3D Milling Project - Tool Handle

A sequel to my Eames Bird project 3D Milling Project - Eames House Bird

I wanted to design my own model using the Fusion 360 sculpt environment. A pruning saw might not be the most exciting thing, but this was something I needed. Pruning saws usually come with a short handle or a really long extension pole. I just wanted one to reach a reasonable distance.

I bought a replacement blade, photographed it, and imported it into Fusion and calibrated it for size. I used the parametric design environment to lay out the handle curve and hole locations, but the shape was done in the sculpting environment. Sculpting is fun! You have to spend a bit of time to get the hang of it, but I found it pretty intuitive.

To cut this, I used the same technique as for the Eames bird. Drill holes for some 1/4" dowels to act as locating pins for when the part is flipped over. Except in this case this handle was too long for my CNC XY and I had to cut it using the full diagonal capacity.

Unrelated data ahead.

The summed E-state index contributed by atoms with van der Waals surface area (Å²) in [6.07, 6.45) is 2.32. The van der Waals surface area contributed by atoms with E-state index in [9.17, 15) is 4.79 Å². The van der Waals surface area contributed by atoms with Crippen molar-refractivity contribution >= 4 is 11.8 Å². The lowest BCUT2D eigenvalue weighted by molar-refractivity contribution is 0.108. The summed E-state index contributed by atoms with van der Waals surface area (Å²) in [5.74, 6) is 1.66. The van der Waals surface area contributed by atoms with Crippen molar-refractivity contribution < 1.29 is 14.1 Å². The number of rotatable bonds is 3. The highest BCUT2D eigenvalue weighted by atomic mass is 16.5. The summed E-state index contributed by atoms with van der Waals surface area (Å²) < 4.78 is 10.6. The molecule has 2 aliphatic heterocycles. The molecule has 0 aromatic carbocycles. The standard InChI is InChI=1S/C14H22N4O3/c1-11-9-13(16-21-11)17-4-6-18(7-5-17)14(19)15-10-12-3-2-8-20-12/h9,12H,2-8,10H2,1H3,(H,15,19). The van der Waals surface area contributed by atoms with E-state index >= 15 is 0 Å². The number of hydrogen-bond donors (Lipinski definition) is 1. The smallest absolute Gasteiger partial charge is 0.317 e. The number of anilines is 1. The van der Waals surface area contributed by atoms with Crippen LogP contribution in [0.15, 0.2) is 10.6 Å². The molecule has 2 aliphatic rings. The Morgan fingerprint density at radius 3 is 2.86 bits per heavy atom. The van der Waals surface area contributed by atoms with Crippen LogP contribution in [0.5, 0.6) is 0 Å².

A couple tricks for doing this type of milling. First model your part as a component. This lets you move the entire thing around easily. Second, model your stock in the design environment. Match the height to your stock, but make the X and Y a bit smaller. In the manufacturing environment, drill holes at opposing corners (diagonal in this case). You will also use these corners to set your WCS for each side. I use my 1/4 end mill to drill these pins but use a hand drill to finish it if the stock is too thick for the endmill to go through into the wasteboard without binding or hitting the holder.

Doing it this way makes part alignment foolproof. A model is required to drill holes so this is why you model your stock. You can then locate your component anywhere within your stock boundary (allowing for milling around it of course).

The part is finished with some Target Coatings poly tinted with Transtint. I just wiped a few coats on. The material is white oak.